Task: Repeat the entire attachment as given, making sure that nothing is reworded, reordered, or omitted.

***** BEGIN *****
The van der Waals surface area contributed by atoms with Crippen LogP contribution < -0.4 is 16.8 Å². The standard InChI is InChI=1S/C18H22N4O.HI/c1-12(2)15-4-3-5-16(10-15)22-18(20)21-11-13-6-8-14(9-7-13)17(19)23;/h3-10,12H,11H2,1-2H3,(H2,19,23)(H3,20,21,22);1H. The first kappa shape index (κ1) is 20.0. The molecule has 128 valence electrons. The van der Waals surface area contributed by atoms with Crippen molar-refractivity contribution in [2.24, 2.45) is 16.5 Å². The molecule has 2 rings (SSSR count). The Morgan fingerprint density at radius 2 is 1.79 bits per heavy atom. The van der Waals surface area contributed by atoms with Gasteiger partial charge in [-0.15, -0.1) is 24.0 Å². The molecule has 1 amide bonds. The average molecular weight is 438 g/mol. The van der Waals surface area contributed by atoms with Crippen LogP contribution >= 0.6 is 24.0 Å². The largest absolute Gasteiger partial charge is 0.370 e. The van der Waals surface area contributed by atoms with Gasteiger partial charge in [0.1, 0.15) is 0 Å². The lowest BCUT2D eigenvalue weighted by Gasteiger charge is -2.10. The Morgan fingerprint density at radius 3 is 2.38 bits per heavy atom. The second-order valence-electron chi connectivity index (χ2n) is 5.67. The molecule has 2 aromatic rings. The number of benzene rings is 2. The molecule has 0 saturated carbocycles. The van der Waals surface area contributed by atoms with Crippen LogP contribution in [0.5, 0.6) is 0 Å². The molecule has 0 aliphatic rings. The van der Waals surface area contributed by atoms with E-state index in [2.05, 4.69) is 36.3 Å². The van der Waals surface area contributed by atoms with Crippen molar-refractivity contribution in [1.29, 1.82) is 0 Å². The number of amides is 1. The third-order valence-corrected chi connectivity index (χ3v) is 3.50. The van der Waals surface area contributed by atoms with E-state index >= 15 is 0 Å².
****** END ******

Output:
The van der Waals surface area contributed by atoms with Crippen LogP contribution < -0.4 is 16.8 Å². The standard InChI is InChI=1S/C18H22N4O.HI/c1-12(2)15-4-3-5-16(10-15)22-18(20)21-11-13-6-8-14(9-7-13)17(19)23;/h3-10,12H,11H2,1-2H3,(H2,19,23)(H3,20,21,22);1H. The first kappa shape index (κ1) is 20.0. The molecule has 128 valence electrons. The van der Waals surface area contributed by atoms with Crippen molar-refractivity contribution in [2.24, 2.45) is 16.5 Å². The molecule has 2 rings (SSSR count). The Morgan fingerprint density at radius 2 is 1.79 bits per heavy atom. The van der Waals surface area contributed by atoms with Gasteiger partial charge in [-0.15, -0.1) is 24.0 Å². The molecule has 1 amide bonds. The average molecular weight is 438 g/mol. The van der Waals surface area contributed by atoms with Crippen LogP contribution >= 0.6 is 24.0 Å². The largest absolute Gasteiger partial charge is 0.370 e. The van der Waals surface area contributed by atoms with Gasteiger partial charge in [0.1, 0.15) is 0 Å². The lowest BCUT2D eigenvalue weighted by Gasteiger charge is -2.10. The Morgan fingerprint density at radius 3 is 2.38 bits per heavy atom. The second-order valence-electron chi connectivity index (χ2n) is 5.67. The molecule has 2 aromatic rings. The number of benzene rings is 2. The molecule has 0 saturated carbocycles. The van der Waals surface area contributed by atoms with Crippen LogP contribution in [0.5, 0.6) is 0 Å². The molecule has 0 aliphatic rings. The van der Waals surface area contributed by atoms with E-state index in [2.05, 4.69) is 36.3 Å². The van der Waals surface area contributed by atoms with Crippen molar-refractivity contribution in [1.29, 1.82) is 0 Å². The number of amides is 1. The third-order valence-corrected chi connectivity index (χ3v) is 3.50. The van der Waals surface area contributed by atoms with E-state index >= 15 is 0 Å².